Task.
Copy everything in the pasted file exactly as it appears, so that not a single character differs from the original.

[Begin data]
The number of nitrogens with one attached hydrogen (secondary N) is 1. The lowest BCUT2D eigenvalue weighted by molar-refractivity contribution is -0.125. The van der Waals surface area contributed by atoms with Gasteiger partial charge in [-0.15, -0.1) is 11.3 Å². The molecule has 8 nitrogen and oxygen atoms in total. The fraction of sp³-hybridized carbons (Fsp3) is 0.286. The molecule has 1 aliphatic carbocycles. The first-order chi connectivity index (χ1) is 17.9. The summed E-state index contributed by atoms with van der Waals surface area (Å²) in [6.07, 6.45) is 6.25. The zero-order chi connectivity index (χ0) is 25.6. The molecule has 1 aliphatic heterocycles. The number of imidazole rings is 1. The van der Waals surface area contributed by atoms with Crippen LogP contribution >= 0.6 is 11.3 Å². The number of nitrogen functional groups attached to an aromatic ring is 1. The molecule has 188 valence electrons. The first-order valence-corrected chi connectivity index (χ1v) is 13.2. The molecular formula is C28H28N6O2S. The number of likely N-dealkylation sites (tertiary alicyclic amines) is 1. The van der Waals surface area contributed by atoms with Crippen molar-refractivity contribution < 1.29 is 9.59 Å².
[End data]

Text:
The number of nitrogens with one attached hydrogen (secondary N) is 1. The lowest BCUT2D eigenvalue weighted by molar-refractivity contribution is -0.125. The van der Waals surface area contributed by atoms with Gasteiger partial charge in [-0.15, -0.1) is 11.3 Å². The molecule has 8 nitrogen and oxygen atoms in total. The fraction of sp³-hybridized carbons (Fsp3) is 0.286. The molecule has 1 aliphatic carbocycles. The first-order chi connectivity index (χ1) is 17.9. The summed E-state index contributed by atoms with van der Waals surface area (Å²) in [6.07, 6.45) is 6.25. The zero-order chi connectivity index (χ0) is 25.6. The molecule has 1 aliphatic heterocycles. The number of imidazole rings is 1. The van der Waals surface area contributed by atoms with Crippen LogP contribution >= 0.6 is 11.3 Å². The number of nitrogen functional groups attached to an aromatic ring is 1. The molecule has 188 valence electrons. The first-order valence-corrected chi connectivity index (χ1v) is 13.2. The molecular formula is C28H28N6O2S. The number of likely N-dealkylation sites (tertiary alicyclic amines) is 1. The van der Waals surface area contributed by atoms with Crippen molar-refractivity contribution < 1.29 is 9.59 Å².